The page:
To put our experience in context, take a look at anything on the Justinian Plague of AD 541-549.
As for the last 2-3 years . . . A lockdown sceptic writes: Yes, it was lonely. But now one of the most senior members of the UK government during that whole lockdown business has finally admitted that the strategy was overdone, badly handled and badly communicated. A brave few kept the flag of personal freedom alive and they paid heavily for it. On social media the abuse was intense. You don’t care about lives! they snarled. You’re murderers! they claimed. And in the mainstream, things weren’t much better. You’re a “small, disproportionately influential faction,” moaned a Guardian Leader, that “denies the virulence of the virus”. Yes, it was lonely. But now the man who was responsible for running the UK’s finances tells us we were not alone. He now says it was wrong to empower scientists to such a degree; wrong to allow Sage such sway over policy; wrong not to consider the long-term impact of lockdown on people’s health and wellbeing; wrong not to discuss the inevitable huge delays to cancer, heart disease and diabetes diagnoses; wrong to close schools; and wrong to instil such fear.
Cosas de Spain/Galiza
The number of okupa incidents has risen by 40%. Time for a new article by Mark Stücklin of Property Insight.
Camino News: An association called Liberum is planning to sue the Cathedral Foundation for illegal ‘coercion’ as it’s still obliging the use of face-masks. Liberum says it operates with the purpose of restoring the rights and freedoms that have been usurped in the course of the Covid-19 pandemic.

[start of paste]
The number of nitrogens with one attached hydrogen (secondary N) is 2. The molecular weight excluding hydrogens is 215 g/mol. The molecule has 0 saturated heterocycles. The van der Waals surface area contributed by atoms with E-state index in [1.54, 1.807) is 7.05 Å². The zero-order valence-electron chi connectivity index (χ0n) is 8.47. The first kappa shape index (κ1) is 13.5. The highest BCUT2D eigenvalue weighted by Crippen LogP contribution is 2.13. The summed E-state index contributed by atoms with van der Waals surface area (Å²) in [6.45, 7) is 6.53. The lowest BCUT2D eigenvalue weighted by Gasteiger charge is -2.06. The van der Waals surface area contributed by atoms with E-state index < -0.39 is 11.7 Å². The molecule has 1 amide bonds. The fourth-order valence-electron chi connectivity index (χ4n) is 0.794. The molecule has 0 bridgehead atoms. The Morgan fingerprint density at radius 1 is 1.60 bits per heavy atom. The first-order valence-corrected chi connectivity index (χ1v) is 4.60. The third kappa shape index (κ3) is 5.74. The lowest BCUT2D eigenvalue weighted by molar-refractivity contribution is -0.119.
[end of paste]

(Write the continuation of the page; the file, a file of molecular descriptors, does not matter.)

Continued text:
An interesting insight here into how Gaudi designed features of his magnificent/ridiculous cathedral in Barcelona.
I was reminded me yesterday morning of this comment I’d seen a few days ago: I was almost hit by a bike yesterday. But it was my fault as I was on the pavement(sidewalk). I’ll leave you to guess why.
And last evening, as I was signalling to leave a roundabout, a car ignored my intention, drove across my bows and then signalled right even though it was going straight on. Nothing unusual in that, you might say. Fair enough, I’d reply. But this car belonged to El Tráfico. You know, the folks who issue guidance on how to negotiate roundabouts. And fine us if we fail to do so properly.
And then there was the car that stopped just short of me on the crossing at the city end of O Burgo bridge. But at least both the driver and the passenger raised their palms in apology. I remain convinced that I will have my clogs popped on a Spanish crossing. As rather a lot of folk do every year.
The ‘authorities’ fear that a confluence of disparate grievances presage an “autumn of rage”. The country is said to be facing months of unrest in a perfect storm of economic turbulence, rising energy prices, geopolitical turmoil and apocalyptic currents in public opinion. And the real concern is that extremists and would-be revolutionaries will try to unite the disparate forces of dissent and mobilise them into a broad uprising against the democratic system, above all in east Germany. Oh, dear. It sounds even worse than the UK.
Clever . . .
An interesting comment about Africa:- If you look at a world map and mentally glue Alaska onto California, then turn the USA on its head, it appears as if it would roughly fit into Africa with a few gaps here and there. In fact Africa is 3 times bigger than the USA. Look again at the standard Mercator map and you see that Greenland appears to be the same size as Africa, and yet Africa is actually 14 times the size of Greenland! You could fit the USA, Greenland, India, China, Spain, France, Germany and the UK into Africa and still have room for most of Eastern Europe. We know Africa is a massive land mass, but the maps rarely tell us how massive.
To amuse . . .
For new readers: If you’ve landed here looking for info on Galicia or Pontevedra, try here. If you’re passing through Pontevedra on the Camino, you’ll find a guide to the city there.
WordPress tells me I have one reader in both Iceland and Poland. So, a special welcome to them.